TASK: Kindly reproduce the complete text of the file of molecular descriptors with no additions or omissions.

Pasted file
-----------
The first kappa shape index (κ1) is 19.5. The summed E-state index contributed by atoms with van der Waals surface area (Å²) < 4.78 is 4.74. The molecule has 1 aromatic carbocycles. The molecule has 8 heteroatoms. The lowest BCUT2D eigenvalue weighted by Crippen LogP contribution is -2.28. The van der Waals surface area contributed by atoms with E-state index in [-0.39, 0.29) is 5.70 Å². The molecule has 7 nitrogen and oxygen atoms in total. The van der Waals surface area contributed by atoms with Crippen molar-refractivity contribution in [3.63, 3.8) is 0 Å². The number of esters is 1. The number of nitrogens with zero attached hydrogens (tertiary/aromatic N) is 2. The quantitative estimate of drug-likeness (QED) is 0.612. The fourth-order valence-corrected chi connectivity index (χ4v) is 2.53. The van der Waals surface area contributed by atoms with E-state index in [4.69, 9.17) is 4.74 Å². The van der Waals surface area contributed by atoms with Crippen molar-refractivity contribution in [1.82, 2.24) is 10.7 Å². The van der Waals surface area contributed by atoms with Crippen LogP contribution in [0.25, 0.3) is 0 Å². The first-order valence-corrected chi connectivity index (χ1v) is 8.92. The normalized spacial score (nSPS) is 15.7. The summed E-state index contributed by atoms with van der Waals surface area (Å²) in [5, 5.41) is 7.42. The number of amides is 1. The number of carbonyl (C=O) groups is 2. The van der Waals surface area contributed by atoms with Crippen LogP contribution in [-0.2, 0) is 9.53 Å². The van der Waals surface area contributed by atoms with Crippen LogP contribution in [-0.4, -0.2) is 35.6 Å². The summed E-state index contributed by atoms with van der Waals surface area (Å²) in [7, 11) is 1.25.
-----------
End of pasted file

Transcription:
The first kappa shape index (κ1) is 19.5. The summed E-state index contributed by atoms with van der Waals surface area (Å²) < 4.78 is 4.74. The molecule has 1 aromatic carbocycles. The molecule has 8 heteroatoms. The lowest BCUT2D eigenvalue weighted by Crippen LogP contribution is -2.28. The van der Waals surface area contributed by atoms with E-state index in [-0.39, 0.29) is 5.70 Å². The molecule has 7 nitrogen and oxygen atoms in total. The van der Waals surface area contributed by atoms with Crippen molar-refractivity contribution in [3.63, 3.8) is 0 Å². The number of esters is 1. The number of nitrogens with zero attached hydrogens (tertiary/aromatic N) is 2. The quantitative estimate of drug-likeness (QED) is 0.612. The fourth-order valence-corrected chi connectivity index (χ4v) is 2.53. The van der Waals surface area contributed by atoms with E-state index in [4.69, 9.17) is 4.74 Å². The van der Waals surface area contributed by atoms with Crippen molar-refractivity contribution in [1.82, 2.24) is 10.7 Å². The van der Waals surface area contributed by atoms with Crippen LogP contribution in [0.25, 0.3) is 0 Å². The first-order valence-corrected chi connectivity index (χ1v) is 8.92. The normalized spacial score (nSPS) is 15.7. The summed E-state index contributed by atoms with van der Waals surface area (Å²) in [5, 5.41) is 7.42. The number of amides is 1. The number of carbonyl (C=O) groups is 2. The van der Waals surface area contributed by atoms with Crippen LogP contribution in [-0.2, 0) is 9.53 Å². The van der Waals surface area contributed by atoms with Crippen LogP contribution in [-0.4, -0.2) is 35.6 Å². The summed E-state index contributed by atoms with van der Waals surface area (Å²) in [7, 11) is 1.25.